The people of Nanakuli have no use for Spanish-speaking chihuahuas or talking antenna balls as fast-food pitchmen. They know a good thing when they taste it. We can thank them that McDonald's McFlurry -- the soft-serve ice cream dessert blended with candies -- didn't turn into McFlop.
of tasty ideas
As at any company, new product introductions are a big deal for the fast-food chain. One can just imagine the Oak Brook, Ill., test labs full of guys in white coats armed with buckets of Butterfinger bars, chocolate bars, Oreos and other sweets, trying to find the magic combination. Meanwhile, others equipped with little plastic spoons might taste and veto as they progress down an assembly line of McWannabes.
That's not how it works all the time. Sometimes, one of the McDonald's operators, or franchise owners, calls up headquarters to make a suggestion, like, "How about putting saimin on the menu?"
To which the big boys would respond, "Nah."
But when Francis Yamamura speaks, the regional bosses listen. The owner of McDonald's stores in Waianae, Nanakuli and Kapolei is also the guy responsible for introducing the fast-food chain to local successes such as the Portuguese sausage breakfast, fruit punch and saimin.
Last year, Yamamura volunteered for McDonald's National Advisory Committee task force on desserts, bringing the Flurries -- as the desserts were known then -- to his Nanakuli store in August. Oh, he had a choice of bringing back pies, cookies or even bagels, but he said, "This thing -- the Flurry -- I had a gut feeling about it."
The Flurries were a hit in Nanakuli, but bombed in other test markets. "If test results show the product is not viable, the company won't roll it out," Yamamura said. "But I was selling a lot, and because it was just a test, there were no commercials, no radio support.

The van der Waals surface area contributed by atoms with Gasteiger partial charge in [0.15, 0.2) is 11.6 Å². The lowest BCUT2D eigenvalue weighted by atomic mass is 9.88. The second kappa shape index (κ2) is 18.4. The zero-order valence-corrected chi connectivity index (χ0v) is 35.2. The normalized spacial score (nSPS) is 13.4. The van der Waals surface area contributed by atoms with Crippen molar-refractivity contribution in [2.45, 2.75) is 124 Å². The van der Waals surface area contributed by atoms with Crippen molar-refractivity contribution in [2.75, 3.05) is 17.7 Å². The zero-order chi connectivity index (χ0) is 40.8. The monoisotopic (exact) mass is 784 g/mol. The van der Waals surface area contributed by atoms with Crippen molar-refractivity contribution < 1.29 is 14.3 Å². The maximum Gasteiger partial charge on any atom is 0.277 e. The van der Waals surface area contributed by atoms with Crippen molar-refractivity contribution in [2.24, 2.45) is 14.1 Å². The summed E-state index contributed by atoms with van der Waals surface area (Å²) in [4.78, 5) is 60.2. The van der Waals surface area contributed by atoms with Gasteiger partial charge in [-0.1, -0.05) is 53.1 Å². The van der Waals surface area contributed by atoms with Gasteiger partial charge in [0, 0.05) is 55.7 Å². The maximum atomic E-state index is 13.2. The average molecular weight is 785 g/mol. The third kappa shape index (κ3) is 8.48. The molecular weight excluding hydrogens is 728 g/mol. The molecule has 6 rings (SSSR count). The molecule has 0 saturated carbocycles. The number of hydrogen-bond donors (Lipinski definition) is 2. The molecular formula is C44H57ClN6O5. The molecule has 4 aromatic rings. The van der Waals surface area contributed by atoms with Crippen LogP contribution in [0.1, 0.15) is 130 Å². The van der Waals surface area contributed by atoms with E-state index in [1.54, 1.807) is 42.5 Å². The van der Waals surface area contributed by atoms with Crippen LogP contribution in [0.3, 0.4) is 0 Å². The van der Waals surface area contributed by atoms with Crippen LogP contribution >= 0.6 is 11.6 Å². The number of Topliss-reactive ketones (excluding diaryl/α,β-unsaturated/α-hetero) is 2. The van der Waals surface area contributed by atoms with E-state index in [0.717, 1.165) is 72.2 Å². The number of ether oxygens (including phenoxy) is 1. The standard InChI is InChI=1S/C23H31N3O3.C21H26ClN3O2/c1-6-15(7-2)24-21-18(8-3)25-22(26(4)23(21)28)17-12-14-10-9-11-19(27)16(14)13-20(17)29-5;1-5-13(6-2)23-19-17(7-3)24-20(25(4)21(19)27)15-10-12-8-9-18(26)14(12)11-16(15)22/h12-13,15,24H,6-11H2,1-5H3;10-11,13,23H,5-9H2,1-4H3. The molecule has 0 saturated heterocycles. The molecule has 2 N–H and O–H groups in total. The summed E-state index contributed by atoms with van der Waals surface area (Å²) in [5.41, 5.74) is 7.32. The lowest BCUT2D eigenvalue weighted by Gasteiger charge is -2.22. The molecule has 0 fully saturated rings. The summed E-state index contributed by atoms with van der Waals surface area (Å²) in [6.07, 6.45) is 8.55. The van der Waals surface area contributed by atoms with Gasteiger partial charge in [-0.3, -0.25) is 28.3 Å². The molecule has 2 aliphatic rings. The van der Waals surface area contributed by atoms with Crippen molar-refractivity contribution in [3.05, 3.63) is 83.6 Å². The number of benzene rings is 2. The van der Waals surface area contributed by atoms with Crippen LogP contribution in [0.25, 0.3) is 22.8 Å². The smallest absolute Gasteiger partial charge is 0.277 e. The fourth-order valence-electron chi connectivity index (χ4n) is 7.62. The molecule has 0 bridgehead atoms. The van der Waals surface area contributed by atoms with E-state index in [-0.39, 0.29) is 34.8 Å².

"I went back to Chicago and showed my numbers to the chairman of the board. In March, they made it available to everybody."
Yamamura, a Maui boy, began working for McDonald's in Maryland in 1971, after serving in Vietnam. He moved back in 1983 with a franchise in Waianae.
"When I was growing up, the only thing we had on Maui was Dairy Queen. My generation grew up with plate lunches. Hamburgers were just becoming the 'in' thing. I saw it as a great opportunity."
Because of increased competition, McDonald's faltered a bit, but corporate restructuring last year led to a new openness to ideas and regional preferences.
"That's important because before, the bureaucracy's job was to say 'no,' " Yamamura said. "People forgot that successful items like the Big Mac and Filet O Fish sandwich were developed by operators."
So someday, the plate lunches (teri beef and/or teri chicken) being served at McDonald's at 2121 S. King St., Pearlridge Uptown near Liberty House, and Aina Haina Shopping Center, may be available at all local stores. My research tells me they need to go back to the lab for the teri chicken, which in McDonaldland is a breaded cutlet with a syrupy sweet sauce.
An ono li hing mui version of McFlurry is being tested in stores such as the one at 406 Kuulei Road in Kailua. McFlurry ala mode may also be a future option, according to Yamamura, who's also trying to work that island staple, Spam, into his menu. He knows it won't be easy. "I don't know how they eat Spam on the mainland," he said, "but they (mainland managers) think Spam is a night-time product."
This doesn't mean franchise owners will be running amok.
"We still have to go through the proper channels," Yamamura said. And try explaining poi mochi in Illinois.
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Nadine Kam's restaurant reviews run on Thursdays. Reviews are conducted anonymously and paid for by the Star-Bulletin. Star ratings are based on comparisons of similar restaurants:
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